Martin Puryear is an American sculptor who works primarily in wood. His artistic career currently spans over thirty years, and he is known as one of the foremost artists associated with the post-minimalist movement.
Puryear places a lot of importance on his process, and the hand of the artist plays a big role in his work. His sculptures often appear as large, bulbous forms, either composed of solid wood, or wood strips in various densities. Some are like tightly knitted snail-shells, inviting tactile experience, while others echo the skeletal, unfinished forms of wood building frames. There is something very architectural about Puryear’s works, which I enjoy. I can imagine one of these as a child’s play house, or a tree-house – the rustic wood aesthetic would work very well in such an application.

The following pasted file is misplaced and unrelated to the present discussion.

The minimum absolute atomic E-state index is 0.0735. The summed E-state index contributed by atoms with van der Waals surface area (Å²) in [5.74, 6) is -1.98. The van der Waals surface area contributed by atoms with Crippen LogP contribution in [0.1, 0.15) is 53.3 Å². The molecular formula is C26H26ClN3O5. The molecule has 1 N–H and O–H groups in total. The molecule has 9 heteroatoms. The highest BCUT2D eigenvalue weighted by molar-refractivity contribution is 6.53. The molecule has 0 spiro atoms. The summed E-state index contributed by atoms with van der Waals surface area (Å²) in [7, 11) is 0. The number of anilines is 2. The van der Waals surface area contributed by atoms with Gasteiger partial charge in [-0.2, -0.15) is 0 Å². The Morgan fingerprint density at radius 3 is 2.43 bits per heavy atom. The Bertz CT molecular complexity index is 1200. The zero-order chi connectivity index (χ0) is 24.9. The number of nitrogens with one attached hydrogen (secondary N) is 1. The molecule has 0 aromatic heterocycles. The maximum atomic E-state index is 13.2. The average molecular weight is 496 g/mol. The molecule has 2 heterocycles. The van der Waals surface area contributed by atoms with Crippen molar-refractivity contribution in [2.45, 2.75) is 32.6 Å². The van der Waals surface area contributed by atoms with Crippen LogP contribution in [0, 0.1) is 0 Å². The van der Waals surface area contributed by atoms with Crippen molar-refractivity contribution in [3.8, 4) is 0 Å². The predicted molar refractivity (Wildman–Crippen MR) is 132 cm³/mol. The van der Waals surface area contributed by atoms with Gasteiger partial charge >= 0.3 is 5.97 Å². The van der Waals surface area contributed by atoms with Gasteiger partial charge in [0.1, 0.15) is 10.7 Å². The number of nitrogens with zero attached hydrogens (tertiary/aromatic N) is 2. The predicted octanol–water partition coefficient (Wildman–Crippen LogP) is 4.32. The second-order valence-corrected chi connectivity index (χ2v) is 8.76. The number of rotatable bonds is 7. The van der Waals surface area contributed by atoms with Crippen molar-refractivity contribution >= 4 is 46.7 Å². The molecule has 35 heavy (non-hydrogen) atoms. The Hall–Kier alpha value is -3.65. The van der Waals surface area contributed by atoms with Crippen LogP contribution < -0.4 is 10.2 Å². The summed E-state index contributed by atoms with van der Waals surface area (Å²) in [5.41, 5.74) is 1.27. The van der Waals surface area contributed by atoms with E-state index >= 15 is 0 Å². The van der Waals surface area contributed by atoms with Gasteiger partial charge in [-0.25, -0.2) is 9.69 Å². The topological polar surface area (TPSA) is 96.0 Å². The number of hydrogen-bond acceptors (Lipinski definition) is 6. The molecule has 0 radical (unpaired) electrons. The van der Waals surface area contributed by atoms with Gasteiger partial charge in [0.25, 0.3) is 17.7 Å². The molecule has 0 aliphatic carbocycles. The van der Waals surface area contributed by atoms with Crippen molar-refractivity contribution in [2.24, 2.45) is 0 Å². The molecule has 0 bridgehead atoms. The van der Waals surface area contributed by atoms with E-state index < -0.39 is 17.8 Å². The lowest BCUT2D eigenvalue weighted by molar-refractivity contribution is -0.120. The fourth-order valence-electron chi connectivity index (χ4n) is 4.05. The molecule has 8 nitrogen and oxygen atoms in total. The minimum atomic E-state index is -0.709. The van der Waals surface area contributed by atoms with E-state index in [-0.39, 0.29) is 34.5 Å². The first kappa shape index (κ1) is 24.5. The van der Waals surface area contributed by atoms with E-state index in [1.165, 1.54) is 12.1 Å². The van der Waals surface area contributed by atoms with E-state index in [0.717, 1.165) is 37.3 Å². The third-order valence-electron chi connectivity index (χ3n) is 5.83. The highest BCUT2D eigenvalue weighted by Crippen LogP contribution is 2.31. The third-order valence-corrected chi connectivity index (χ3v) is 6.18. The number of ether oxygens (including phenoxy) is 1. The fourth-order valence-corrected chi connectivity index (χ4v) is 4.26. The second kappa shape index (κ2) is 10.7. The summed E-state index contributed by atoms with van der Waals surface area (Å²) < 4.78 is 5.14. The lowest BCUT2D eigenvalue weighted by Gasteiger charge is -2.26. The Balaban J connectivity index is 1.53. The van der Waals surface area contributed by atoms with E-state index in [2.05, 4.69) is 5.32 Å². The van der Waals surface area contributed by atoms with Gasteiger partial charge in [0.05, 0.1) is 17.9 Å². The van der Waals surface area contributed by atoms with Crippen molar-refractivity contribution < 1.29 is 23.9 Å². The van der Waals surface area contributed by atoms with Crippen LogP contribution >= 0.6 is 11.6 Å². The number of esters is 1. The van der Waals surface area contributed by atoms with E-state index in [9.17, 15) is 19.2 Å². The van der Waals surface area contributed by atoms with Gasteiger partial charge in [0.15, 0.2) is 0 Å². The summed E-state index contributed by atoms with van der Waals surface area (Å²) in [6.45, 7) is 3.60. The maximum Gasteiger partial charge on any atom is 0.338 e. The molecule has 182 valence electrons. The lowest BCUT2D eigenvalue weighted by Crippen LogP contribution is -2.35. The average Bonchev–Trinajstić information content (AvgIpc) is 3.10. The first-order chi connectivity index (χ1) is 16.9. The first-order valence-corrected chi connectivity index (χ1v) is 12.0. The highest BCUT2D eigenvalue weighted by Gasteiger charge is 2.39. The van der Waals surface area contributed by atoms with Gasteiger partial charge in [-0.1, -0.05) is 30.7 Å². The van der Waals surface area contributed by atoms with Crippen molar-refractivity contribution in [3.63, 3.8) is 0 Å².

Some of Puryear’s other sculptures echo tools, vehicles and furniture from a recent past, and some seem to be simply well-organized collections (and showcases) of wood as a material, combining many unprocessed branches into objects.